Psychological injuries in the workplace

Employers play a large role in promoting and maintaining psychological wellbeing of workers.

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Key takeaways

  • Mental health stigma in the workplace can lead to poor health and business outcomes.
  • Mental illness is now the leading cause of workplace sickness absence and long-term incapacity in Australia.
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Mental health in the workplace

Working provides individuals with a sense of fulfilment and satisfaction, although there are some risks of developing mental illness due to job, operational and organisation factors.

Workers often spend more time at work than with their families and friends. It's crucial to ensure workers feel mentally healthy and safe at work.

Employers play a large role in promoting and maintaining psychological wellbeing of workers while all staff contribute to creating a mentally-safe work environment.

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Mental health stigma in the workplace

Mental health stigma can consist of negative perceptions of workers who are facing difficulties with their mental health.

Workers may hide or ignore mental health risks due to concerns of negative repercussions in the workplace, such as being terminated or being treated differently.

If a worker who is experiencing a mental health issue does not seek help in a timely manner it can:

  • lead to poor health outcomes.
  • hinder the ability of an employer to identify and respond to risks.

Mental illness is now the leading cause of workplace sickness absence and long-term incapacity in Australia (LaMontagne AD, Keegel T & Vallance D, 2007).

Mental illness is estimated to cost Australian businesses more than $6.5 billion each year through a loss of productivity, turnover and absenteeism (Whiteford, Harvey & Sheridan, Judith & Cleary, Cathy & Hilton, M.F. 2005).

Previous research shows that despite one in five Australians experiencing mental health problems every year, almost half of all senior managers do not believe their workers experience a mental health problem in the workplace (Hilton, Whiteford, Sheridan, Cleary, Chant, Wang & Kessler, 2008).

Mental health stigma in the workplace can:

  • lead to discriminatory behaviour, for example bullying and harassment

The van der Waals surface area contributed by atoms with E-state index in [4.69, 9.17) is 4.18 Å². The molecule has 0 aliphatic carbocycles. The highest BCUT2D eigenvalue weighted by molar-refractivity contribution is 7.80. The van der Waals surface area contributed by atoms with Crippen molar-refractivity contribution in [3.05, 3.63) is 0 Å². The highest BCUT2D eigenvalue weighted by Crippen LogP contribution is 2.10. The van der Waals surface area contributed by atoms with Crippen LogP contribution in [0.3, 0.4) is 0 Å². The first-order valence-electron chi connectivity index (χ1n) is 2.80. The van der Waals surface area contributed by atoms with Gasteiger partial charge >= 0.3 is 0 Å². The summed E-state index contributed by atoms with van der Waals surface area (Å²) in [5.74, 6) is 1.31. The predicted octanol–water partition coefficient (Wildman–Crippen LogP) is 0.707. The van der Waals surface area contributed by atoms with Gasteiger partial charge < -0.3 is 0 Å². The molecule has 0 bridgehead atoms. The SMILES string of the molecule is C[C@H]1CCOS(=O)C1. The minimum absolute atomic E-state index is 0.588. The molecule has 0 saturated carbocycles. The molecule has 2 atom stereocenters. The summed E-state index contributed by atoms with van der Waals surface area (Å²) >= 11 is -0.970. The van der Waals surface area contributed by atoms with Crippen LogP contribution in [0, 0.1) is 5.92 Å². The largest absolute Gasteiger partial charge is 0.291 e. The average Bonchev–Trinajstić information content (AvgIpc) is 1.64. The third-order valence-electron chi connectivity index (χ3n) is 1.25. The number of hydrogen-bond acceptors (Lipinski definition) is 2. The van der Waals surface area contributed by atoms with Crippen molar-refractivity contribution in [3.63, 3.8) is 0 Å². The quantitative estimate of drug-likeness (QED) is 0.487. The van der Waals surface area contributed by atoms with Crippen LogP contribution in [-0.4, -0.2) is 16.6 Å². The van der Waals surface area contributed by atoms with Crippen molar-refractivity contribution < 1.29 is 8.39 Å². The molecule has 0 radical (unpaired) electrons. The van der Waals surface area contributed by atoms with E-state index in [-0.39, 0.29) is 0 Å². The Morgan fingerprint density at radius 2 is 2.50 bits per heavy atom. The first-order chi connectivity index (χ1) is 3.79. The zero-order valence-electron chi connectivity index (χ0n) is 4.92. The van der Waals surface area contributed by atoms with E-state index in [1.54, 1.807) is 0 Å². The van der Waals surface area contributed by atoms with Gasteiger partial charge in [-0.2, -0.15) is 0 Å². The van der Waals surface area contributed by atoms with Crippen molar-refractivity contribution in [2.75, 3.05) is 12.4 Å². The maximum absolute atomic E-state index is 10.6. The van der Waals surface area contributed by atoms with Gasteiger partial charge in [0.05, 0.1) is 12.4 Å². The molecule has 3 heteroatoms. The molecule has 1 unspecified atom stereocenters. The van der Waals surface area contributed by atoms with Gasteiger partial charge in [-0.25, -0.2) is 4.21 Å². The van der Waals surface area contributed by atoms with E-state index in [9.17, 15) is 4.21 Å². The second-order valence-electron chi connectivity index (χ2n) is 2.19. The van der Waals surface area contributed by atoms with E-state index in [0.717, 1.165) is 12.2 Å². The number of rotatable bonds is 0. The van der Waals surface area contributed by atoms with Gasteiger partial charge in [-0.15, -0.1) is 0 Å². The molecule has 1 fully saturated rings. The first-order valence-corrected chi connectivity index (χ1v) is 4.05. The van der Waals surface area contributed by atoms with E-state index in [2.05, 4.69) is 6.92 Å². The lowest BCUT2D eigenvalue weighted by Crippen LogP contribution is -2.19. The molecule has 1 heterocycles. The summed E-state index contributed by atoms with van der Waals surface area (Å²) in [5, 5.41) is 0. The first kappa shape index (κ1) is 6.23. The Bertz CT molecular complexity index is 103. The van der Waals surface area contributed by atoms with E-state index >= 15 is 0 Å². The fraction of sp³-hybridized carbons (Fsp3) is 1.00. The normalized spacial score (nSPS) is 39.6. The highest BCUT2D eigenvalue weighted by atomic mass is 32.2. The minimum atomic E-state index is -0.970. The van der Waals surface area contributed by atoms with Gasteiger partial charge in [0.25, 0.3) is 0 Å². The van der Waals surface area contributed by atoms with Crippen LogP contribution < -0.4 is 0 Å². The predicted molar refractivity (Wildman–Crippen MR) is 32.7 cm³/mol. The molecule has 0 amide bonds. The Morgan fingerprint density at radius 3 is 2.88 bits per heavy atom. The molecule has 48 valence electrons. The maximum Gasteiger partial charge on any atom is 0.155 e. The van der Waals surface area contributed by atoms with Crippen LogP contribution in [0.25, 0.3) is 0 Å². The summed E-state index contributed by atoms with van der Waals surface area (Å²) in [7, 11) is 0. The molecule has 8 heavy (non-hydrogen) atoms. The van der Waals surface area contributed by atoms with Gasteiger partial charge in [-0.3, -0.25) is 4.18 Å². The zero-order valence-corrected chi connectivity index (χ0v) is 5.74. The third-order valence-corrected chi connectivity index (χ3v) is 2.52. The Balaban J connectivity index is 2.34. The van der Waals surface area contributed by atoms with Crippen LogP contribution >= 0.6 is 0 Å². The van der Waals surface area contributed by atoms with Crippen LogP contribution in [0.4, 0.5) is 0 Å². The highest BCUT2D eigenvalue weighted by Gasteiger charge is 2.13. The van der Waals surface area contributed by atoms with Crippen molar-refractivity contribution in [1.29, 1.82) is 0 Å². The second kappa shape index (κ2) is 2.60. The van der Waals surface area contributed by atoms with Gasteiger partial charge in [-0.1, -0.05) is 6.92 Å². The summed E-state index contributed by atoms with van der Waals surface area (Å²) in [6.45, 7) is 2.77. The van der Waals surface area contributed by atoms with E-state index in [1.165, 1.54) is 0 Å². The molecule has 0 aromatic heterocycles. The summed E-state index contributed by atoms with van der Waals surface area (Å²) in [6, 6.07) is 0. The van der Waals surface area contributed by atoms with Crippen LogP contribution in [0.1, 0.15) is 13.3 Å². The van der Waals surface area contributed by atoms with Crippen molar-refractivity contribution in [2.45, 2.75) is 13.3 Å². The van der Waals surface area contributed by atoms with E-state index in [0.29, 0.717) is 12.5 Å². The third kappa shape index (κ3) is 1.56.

• affect an employer's attitude and behaviour towards workers struggling with their mental health
  • prevent a worker with mental illness from feeling safe to disclose and seek support from their employer.
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Benefits of a mentally healthy workplace

There are multiple benefits for promoting a mentally healthy environment in your workplace.

Employers that create a culture that fosters and supports the psychological health of workers helps to address stigma. These employers are more likely to experience the benefits of a mentally healthy workplace such as:

  • retention of workers: lower turnover and competitive advantage of being an employer of choice.
  • fewer workplace psychological claims
  • increased workplace productivity: a more productive workplace with decreased absenteeism.  
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How can I help my workers?

Employers play an important role in promoting mentally healthy workplaces, which extends the benefits across the business. Employers and organisations can drive the reduction in work-related mental illness through their policies, implementation of WHS practices and providing workers with support resources.

What can managers do to reduce mental health stigma?

  • Workplace culture: establish and maintain a positive working environment and culture through minimisation of workplace psychological risks such as job stress and bullying.
  • Zero-tolerance approach to discrimination: develop workplace mental health and wellbeing policies.
  • Speak openly about wellness in the workplace: have regular conversations with workers, checking in on their wellbeing.
  • Advocate for equal opportunity and workers privacy: this will promote a safe and inclusive workplace culture.
  • Monitoring workplace risks: stress, unrealistic deadlines, heavy workloads, and poor communication can contribute to poor workplace mental health.
  • Accessibility: ensure workers have access to mental health education resources, such as online resources and training.
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